He was in the right parking spot at the right time.
Kalamazoo County Sheriff Richard Fuller said he happened to glance inside a silver SUV to see the driver slumped over the steering wheel with the engine still running.
“And he was drooling, right away I recognized what I thought was an overdose,” Fuller said.
The sheriff said he was headed into Qdoba to pick up dinner when he did a double take.
“Then I see the passenger shooting up and I thought to myself, really?” Fuller said.
Fuller called 911 and within minutes a deputy pulled in with Narcan, the life-saving medication that can reverse the effects of an opioid overdose.
“In both cases they were slumped over to the point that they were cutting off their own airways,” Fuller said.
The sheriff recently pushed to keep two doses of Narcan in every deputy's patrol car.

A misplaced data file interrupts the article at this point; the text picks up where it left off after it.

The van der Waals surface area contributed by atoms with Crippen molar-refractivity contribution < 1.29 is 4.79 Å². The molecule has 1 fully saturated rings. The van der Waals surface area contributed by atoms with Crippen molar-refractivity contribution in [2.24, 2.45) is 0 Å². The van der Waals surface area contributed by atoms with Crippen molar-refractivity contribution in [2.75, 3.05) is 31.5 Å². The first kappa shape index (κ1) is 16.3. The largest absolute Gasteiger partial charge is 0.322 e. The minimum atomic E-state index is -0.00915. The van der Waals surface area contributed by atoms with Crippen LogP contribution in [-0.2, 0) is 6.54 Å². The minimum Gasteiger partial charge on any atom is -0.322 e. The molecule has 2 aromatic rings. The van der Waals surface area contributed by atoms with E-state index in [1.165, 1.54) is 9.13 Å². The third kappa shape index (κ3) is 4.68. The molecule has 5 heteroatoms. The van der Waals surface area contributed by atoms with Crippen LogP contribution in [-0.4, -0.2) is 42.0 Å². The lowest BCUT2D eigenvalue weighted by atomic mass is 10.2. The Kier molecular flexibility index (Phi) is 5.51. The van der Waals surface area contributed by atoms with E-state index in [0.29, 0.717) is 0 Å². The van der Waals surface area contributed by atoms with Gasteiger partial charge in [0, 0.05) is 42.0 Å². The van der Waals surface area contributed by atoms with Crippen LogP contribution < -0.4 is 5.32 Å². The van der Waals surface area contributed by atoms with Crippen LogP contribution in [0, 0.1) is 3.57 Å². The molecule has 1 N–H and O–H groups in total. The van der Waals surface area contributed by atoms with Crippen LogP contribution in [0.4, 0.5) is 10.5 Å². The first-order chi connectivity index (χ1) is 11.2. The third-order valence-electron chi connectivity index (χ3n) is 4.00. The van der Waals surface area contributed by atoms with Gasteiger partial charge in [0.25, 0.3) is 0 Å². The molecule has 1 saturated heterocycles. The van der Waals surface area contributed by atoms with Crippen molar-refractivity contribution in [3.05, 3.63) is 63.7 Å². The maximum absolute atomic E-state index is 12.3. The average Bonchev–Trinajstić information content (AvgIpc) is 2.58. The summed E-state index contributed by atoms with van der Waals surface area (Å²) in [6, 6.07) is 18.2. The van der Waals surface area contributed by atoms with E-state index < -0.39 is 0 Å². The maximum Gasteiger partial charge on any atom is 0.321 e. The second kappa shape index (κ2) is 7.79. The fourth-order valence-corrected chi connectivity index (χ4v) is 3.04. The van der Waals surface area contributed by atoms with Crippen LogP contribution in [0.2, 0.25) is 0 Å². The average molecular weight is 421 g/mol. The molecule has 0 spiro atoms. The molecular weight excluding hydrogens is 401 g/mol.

“He tossed me a Narcan and then he stops me and says gloves,” Fuller said.
Nine and a half years since his last patrol, the sheriff got a few tips from his deputy to treat the driver, who got the second dose.
“I was a little concerned for the passenger because he was a lot slower to come around,” Fuller said.
The Narcan kit brought the men back. The 23 and 28-year-old are expected to recover.
“What I felt we did last night was we stopped an overdose, that might not be the same as saving their lives. I think what will save their lives is if somehow they are taken away from that addition because they both admitted to having an addiction to heroin,” Fuller said.
Fuller said the chance encounter in the parking lot shows just how widespread the heroin epidemic really is.
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